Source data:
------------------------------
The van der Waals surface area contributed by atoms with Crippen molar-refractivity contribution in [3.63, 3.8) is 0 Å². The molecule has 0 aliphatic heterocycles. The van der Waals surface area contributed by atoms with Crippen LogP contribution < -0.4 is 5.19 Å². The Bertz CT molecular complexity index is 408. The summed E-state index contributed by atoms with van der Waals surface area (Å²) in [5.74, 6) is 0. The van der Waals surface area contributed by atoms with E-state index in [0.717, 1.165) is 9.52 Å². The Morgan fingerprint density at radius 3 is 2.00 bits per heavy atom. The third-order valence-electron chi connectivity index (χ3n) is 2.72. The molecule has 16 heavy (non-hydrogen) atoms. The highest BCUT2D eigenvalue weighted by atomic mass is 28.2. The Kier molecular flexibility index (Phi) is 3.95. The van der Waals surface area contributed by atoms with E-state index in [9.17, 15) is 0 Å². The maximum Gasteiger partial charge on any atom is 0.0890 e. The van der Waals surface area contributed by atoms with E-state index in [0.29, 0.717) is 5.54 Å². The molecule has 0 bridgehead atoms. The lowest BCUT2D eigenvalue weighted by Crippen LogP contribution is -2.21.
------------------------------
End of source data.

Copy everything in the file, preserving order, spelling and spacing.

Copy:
The van der Waals surface area contributed by atoms with Crippen molar-refractivity contribution in [3.63, 3.8) is 0 Å². The molecule has 0 aliphatic heterocycles. The van der Waals surface area contributed by atoms with Crippen LogP contribution < -0.4 is 5.19 Å². The Bertz CT molecular complexity index is 408. The summed E-state index contributed by atoms with van der Waals surface area (Å²) in [5.74, 6) is 0. The van der Waals surface area contributed by atoms with E-state index in [0.717, 1.165) is 9.52 Å². The Morgan fingerprint density at radius 3 is 2.00 bits per heavy atom. The third-order valence-electron chi connectivity index (χ3n) is 2.72. The molecule has 16 heavy (non-hydrogen) atoms. The highest BCUT2D eigenvalue weighted by atomic mass is 28.2. The Kier molecular flexibility index (Phi) is 3.95. The van der Waals surface area contributed by atoms with E-state index in [9.17, 15) is 0 Å². The maximum Gasteiger partial charge on any atom is 0.0890 e. The van der Waals surface area contributed by atoms with E-state index in [0.29, 0.717) is 5.54 Å². The molecule has 0 bridgehead atoms. The lowest BCUT2D eigenvalue weighted by Crippen LogP contribution is -2.21.